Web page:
Your next heart monitor could be graphene-coated Silly Putty

But you'll still have to put it back in its egg when you're done.

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For a child's toy, Silly Putty has some downright crazy physical properties. The mixture of boric acid and silicon oil, originally developed as a synthetic replacement for rubber, is a non-Newtonian fluid. Its viscosity isn't affected by temperature, but rather external force -- that is, its rate of flow depends on how hard you push or stretch it. And while its original inventors were content to leave it as a plaything, a team of researchers from Trinity College in Dublin, Ireland are about to put it to work in the medical field.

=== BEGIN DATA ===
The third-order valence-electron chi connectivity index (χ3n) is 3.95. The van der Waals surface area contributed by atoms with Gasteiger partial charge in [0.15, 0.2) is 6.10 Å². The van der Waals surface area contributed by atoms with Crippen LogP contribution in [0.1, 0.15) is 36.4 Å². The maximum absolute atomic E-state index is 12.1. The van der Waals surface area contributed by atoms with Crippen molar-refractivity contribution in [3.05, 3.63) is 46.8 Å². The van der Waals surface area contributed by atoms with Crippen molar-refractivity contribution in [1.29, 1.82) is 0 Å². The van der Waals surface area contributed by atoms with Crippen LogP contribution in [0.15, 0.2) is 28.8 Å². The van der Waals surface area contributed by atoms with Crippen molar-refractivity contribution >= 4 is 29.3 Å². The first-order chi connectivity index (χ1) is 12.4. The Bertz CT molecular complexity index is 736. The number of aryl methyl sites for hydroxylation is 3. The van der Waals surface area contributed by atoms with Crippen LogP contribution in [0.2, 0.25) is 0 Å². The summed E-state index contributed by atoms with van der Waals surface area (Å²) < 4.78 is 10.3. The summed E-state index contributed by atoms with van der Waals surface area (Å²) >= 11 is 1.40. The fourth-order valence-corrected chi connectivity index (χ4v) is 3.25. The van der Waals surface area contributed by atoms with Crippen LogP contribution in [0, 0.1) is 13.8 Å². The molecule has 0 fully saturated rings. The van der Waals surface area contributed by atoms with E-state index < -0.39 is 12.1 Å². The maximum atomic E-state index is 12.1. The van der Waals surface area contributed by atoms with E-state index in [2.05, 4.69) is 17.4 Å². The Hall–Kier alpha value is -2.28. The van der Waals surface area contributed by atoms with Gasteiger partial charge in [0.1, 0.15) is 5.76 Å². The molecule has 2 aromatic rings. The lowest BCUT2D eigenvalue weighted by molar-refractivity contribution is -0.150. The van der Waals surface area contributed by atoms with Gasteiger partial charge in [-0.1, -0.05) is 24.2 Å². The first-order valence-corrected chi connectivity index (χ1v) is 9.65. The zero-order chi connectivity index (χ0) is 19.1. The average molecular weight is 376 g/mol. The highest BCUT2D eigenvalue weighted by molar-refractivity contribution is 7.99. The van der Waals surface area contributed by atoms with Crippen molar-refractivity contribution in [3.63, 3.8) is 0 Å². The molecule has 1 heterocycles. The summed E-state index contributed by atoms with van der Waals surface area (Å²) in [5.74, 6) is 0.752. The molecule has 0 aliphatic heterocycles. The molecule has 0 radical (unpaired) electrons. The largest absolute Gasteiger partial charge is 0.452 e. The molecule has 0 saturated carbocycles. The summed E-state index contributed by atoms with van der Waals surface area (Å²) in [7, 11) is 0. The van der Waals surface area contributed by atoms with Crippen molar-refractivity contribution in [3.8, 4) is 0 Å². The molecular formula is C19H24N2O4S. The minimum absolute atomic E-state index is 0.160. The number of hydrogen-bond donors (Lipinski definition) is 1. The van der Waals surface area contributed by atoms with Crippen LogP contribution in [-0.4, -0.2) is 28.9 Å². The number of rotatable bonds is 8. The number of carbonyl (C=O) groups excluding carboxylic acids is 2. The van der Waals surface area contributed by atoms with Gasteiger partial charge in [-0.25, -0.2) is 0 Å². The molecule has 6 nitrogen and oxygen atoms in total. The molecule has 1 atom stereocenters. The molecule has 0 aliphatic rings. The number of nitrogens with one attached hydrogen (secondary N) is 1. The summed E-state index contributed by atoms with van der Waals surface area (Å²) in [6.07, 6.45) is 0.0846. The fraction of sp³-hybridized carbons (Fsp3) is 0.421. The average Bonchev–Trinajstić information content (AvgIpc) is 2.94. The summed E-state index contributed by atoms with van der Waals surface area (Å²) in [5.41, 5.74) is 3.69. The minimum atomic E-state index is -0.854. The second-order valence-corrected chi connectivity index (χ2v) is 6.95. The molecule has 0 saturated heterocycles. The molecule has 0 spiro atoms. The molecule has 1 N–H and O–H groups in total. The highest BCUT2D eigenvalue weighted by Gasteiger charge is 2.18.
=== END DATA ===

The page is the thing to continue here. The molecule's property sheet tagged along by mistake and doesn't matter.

"It's got these strange properties but it never really found an application," Trinity College physicist, Jonathan Coleman, told NPR. "So we thought, if we could make it do something, that would be cool." That something involved coating Silly Putty with graphene -- a form of carbon that measures just one atom in thickness. By combining graphene's electrical conductivity with the putty's odd fluidity, the team created a material that both conducts a charge and is exceptionally sensitive to pressure. Any amount of force applied to it will modulate the material's electrical resistance.

It's so sensitive, in fact, that if you stick a bit of it to your throat, it can monitor not just the pulse of your carotid artery but your blood pressure as well. It's even reportedly capable of detecting a spider's footsteps. The material does have to be handled carefully, though, because as any parent can tell you, the second that stuff gets into the carpet, you're going to need a new carpet.